The father of a fallen Marine is telling a US Federal Court to go jump in the lake over its demand that he pay the court costs of Fred Phelps and his band of... ah, whatever they are. The more I think about this, the less I can understand why Phelps is let anywhere near a military funeral.
A funeral ought to enjoy at least as much first amendment protection as a protest designed to disrupt the funeral. It is, normally, an act of religious expression; and even where it is not, atheistic funerals are accorded the same protections (e.g., the atheist 'symbol' for government headstones is a protection designed to respect atheist's non-religious beliefs in this area usually associated with religion).
I'm not sure why Phelps' band would be entitled to a 1A right that disrupts someone else's right; or why it's OK to put protestors in a "free speech area" at a political convention to protect the feelings and images of two-bit Congressmen, but not at a military funeral where it would protect the feelings of the honestly suffering family of those who died in our service.
Let them have a protest area, if they must, removed from the family. I trust they can draw the same flies there as elsewhere.
I don't think many would argue that our Defense procurement system functions as if it were serving up a soup sandwich to a guy in a chicken wire canoe as he swung his football bat while wearing bowling cleats and trying to open the screen door on his submarine. How's that for a mixed metaphor?
But this tanker debacle has been going on since Christ was a corporal ( I can't stop). Our current tankers have been upgraded from their original design of a 55 gal. drum strapped to the back of a pterodactyl. Now it will be extended again?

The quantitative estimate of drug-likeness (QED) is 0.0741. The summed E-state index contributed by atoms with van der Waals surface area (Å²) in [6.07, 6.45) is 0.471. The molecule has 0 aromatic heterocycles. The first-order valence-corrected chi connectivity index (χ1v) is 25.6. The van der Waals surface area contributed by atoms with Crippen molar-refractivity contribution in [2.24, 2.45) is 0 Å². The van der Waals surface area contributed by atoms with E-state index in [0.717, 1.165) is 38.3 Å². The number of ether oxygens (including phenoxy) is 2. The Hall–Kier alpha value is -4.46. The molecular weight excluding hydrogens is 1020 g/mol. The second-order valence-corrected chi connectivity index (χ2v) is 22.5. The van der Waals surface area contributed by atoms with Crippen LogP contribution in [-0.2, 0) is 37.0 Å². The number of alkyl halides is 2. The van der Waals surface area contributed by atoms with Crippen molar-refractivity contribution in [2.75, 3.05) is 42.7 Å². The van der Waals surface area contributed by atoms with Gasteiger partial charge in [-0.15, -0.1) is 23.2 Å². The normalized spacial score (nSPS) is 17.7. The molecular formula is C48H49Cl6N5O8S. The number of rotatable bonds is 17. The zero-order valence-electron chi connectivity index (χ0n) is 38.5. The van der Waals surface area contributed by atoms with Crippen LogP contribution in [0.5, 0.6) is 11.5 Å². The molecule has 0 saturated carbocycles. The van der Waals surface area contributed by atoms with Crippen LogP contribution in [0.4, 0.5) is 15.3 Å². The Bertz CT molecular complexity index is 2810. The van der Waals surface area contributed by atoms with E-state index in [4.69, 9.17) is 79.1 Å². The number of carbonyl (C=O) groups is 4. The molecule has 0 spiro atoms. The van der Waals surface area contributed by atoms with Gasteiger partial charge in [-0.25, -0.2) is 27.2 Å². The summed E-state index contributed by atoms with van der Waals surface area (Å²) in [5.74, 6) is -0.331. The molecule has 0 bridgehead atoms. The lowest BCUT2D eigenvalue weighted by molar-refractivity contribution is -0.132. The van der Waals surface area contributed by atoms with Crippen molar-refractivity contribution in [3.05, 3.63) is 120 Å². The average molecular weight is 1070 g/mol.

ACLU project endangers CIA interrogators: The CIA says that
the ACLU-backed "John Adams Project" endangers CIA interrogators. The Washington
Times states the Project "has photographed covert CIA
interrogators and shown the pictures to some of the five senior al
Qaeda terrorists held there in an effort to identify them further."
On 29 Mar, 20 photos of CIA interrogators were found in the cell of a
detainee believed to be a financier of the 9/11 attacks.
Some CIA officials are said to be concerned over Justice Department
officials who formerly represented Guantanamo inmates. Last month,
Attorney General Eric Holder admitted
nine DOJ appointees represented GTMO detainees or contributed to
amicus briefs on their behalf, but would not provide further details.
Holder also admitted, however, that he didn't survey the entire
Department, just large offices. There could be many more former
terrorist litigators in our "Justice" Department. Andrew
McCarthy has more.
The good news? We're not only killing terrorists in
Pakistan -- they're starting to kill each other. The bad news?
Afghanistan isn't a war. It's a politically correct experiment --
conducted with our troops -- by an administration with higher
We featured some of El Conquistador's wisdom here a few weeks ago. We are admirers of the former US Army Cavalryman and supporter of our troops, and, at 38, he's just hitting his stride in MMA. No matter what, every fight with Jorge Rivera is a fight you don't want to miss. And his fight against Nate Quarry will be amazing.
And now, to our surprise, we just found out from the guys at Ranger Up that Jorge Rivera will be wearing a Soldiers Angels shirt at tomorrow's fight. So add one helluva good man on top of all the other accolades and admiration we have for him.
So, in the Comments, let's show some support for Jorge "El Conquistador" Rivera and let him know we're in his corner!
As the only regular author here with decent fashion sense -- or at least better than Matt -- I feel compelled to point out that Barack Obama looks just as stupid in his leather bomber jacket as Dubya did.
Except of course that when Dubya wore a bomber jacket, the Daily Show made fun of him.
PS: We're up to 148 members for our group petitioning Democratic Leaders to condemn MoveOn.org for its anti-military bigotry. If you're on Facebook, go ahead and get some.
Detailed strategic analysis indicates that the only viable strategic survival strategy now remaining for the United States is to terminate the Joint Strike Fighter program immediately, redirect freed funding to further develop the F-22 Raptor, and employ variants of the F-22 aircraft as the primary fighter aircraft for all United States and Allied TACAIR needs.
If the United States does not fundamentally change its planning for the